Campisi called the township’s actions “discouraging” and said the decisions not to include affordable units in those developments was in direct violation of the municipality’s state-certified plans. Fair Share Housing Center spokesperson Anthony Campisi said Middletown Township’s history is not one of inclusion. Mercantante said the threat is theoretical and the township has had success navigating any such lawsuits in the past. “We’ll address any of those on a case-by-case basis if we have to. Our record is strong,” he said. The decision to withdraw from the proceedings could leave Middletown susceptible to builder’s remedy lawsuits, in which a developer proposes a housing project in a town that has not reached a settlement agreement with the state. Though details about the settlement proceedings could not be disclosed, Mercantante said the Fair Share Housing Center wanted to stake Middletown to “hundreds of more units” as part of an ongoing third round of obligations. As for Four Ponds, Mercantante said the proposal came before the planning board at a time when COAH was disbanded by the state. “Few towns in New Jersey are as committed to excluding working class residents as Middletown. This is a town that consistently fails to fulfill promises and instead permits large-scale developments without any affordable units included,” Campisi said, citing a 180-unit development at the former Bamm Hollow Country Club and another 228-unit development in Four Ponds at Lincroft. Since 2008, 350 new affordable units were issued certificates of occupancy. That equates to 31 percent of 1,119 total residential units issued certificates in that period. Mercantante said the Bamm Hollow project was scaled back dramatically from an initial proposal of about 1,200 units to the 180 on site today. The site plan was submitted when New Jersey’s state Council on Affordable Housing (COAH) still existed. MIDDLETOWN – In a bold move, township officials are pushing back against state-mandated affordable housing obligations they say are unreasonable and unrealistic. According to township administrator Anthony P. Mercantante, last week township attorney Brian Nelson was directed to apply for an order of dismissal in Middletown’s ongoing New Jersey Superior Court proceedings, which began in July 2015. “At the time, we alreadyhad a COAH-certified planthat did not include BammHollow. We didn’t need toinclude it in our plan. Ourobligation had already beenmet,” Mercantante said. “Long before I was on the township committee our governing body and administration have worked in good faith with the Fair Share Housing Committee to ensure Middletown continued its record as a socioeconomically diverse community. We thought we were in good standing moving forward, but we came to a stonewall and can’t operate in good faith any longer,” Perry said. He noted the settlement included a stipulation that for each one of the homes built at the former country club, an annual contribution is made to the municipality’s affordable housing trust fund, which he said is used to create other opportunities for low- and moderate-income residents and families. “Nearly 300 towns across the state have housing settlements in place or being approved. We’re not asking Middletown to do anything special. We’re asking them to follow the law. And we’ll be monitoring the situation very closely to see if any litigation arises as a result of the withdrawal,” Campisi said. “COAH disappeared and we had no idea what the future of affordable housing would be. So we decided not to include affordable housing in that development and ensured it was included in future developments,” Mercantante said. Mayor Tony Perry said the obligations proposed by the Fair Share Housing Center were “unreasonable.” The proceedings were led by the Fair Share Housing Center, a nonprofit organization founded in 1975 to defend the rights of New Jersey residents against exclusionary municipal zoning practices. According to Mercantante, since 1999 the township has created 605 affordable units in various forms of housing types, including condominiums, detached single-family homes, rental apartments, senior housing and accessory apartments. Additionally, four more development projects, including the residential tract of the Village 35 project – which calls for 280 luxury townhomes and 70 affordable units in three separate apartment buildings – call for the construction of affordable units.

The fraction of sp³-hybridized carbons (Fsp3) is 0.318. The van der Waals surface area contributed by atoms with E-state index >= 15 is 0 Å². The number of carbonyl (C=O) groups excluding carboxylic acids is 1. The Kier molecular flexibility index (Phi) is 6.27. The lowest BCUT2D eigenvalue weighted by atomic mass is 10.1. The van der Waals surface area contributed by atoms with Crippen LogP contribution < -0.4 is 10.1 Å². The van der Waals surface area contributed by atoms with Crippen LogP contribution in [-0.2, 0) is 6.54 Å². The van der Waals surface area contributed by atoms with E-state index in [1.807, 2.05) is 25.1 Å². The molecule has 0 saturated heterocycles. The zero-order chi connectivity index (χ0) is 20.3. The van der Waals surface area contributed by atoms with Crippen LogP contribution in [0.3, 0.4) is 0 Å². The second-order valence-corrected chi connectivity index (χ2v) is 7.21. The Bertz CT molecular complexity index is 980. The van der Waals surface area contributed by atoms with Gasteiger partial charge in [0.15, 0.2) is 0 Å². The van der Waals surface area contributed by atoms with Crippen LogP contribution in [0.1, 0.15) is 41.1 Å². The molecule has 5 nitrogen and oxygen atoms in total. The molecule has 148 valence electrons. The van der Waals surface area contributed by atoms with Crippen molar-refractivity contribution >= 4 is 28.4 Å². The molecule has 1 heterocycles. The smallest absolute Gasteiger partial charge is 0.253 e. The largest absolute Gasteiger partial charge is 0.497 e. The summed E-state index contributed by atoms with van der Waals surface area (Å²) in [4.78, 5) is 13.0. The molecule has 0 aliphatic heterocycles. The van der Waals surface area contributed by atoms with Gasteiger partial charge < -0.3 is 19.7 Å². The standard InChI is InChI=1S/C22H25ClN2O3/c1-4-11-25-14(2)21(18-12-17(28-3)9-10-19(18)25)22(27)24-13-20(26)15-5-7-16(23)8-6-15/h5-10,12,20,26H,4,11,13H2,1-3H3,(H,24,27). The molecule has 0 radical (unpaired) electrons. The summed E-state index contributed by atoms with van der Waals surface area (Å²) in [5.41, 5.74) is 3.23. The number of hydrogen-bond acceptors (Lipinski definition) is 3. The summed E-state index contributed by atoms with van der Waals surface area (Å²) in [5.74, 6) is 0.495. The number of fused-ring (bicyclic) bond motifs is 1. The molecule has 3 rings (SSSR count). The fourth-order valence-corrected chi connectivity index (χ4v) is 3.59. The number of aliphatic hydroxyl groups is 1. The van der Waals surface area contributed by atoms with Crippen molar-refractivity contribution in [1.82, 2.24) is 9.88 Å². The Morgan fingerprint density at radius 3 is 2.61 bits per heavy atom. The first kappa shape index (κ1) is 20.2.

The J. Lloyd Crowe Hawks took it on the chin again at the B.C. High School AA Girl’s Basketball tournament in KamloopsNotre Dame outscored the Hawks 32-5 in the first half en route to a 77-27 decision on Day two of the tournament.Maddie Van Horn and Angela Hamilton scored eight and seven points, respectively, to lead the Hawks.Crowe is back on the court Friday in consolation play against Abbey Christian of Abbotsford.Game time is 9 a.m.Cats overwhelmed by Glen Lyon Norfolk Mount Sentinel Wildcats saw Glen Lyon Norfolk of Victoria scored 33 first-quarter points to blast the Kootenay reps 88-36 at the B.C. High School A Boy’s Basketball event at the University of the Fraser Valley.Devon Kabatoff led the Cats with 12 points while Joe Roshinsky was name the Cats game MVP. Tyler Radelja scored a game-high 27 points to lead Wellington from Vancouver Island to a 69-60 win over the L.V. Rogers Bombers on Day two at the B.C. High School AA Boy’s Basketball Championships Thursday in Kamloops.The loss drops the Bombers to 0-2 in the 16-team tournament.The game was close throughout with Wellington holding quarter leads of 15-13, 38-31 and 55-49.Jesse Zak and LVR Player of the game Matt Zukowski each led the Bombers with 20 points.LVR now meets Charles Hayes in consolation round action Friday.Hawks drop second straight at Girl’s AA tournament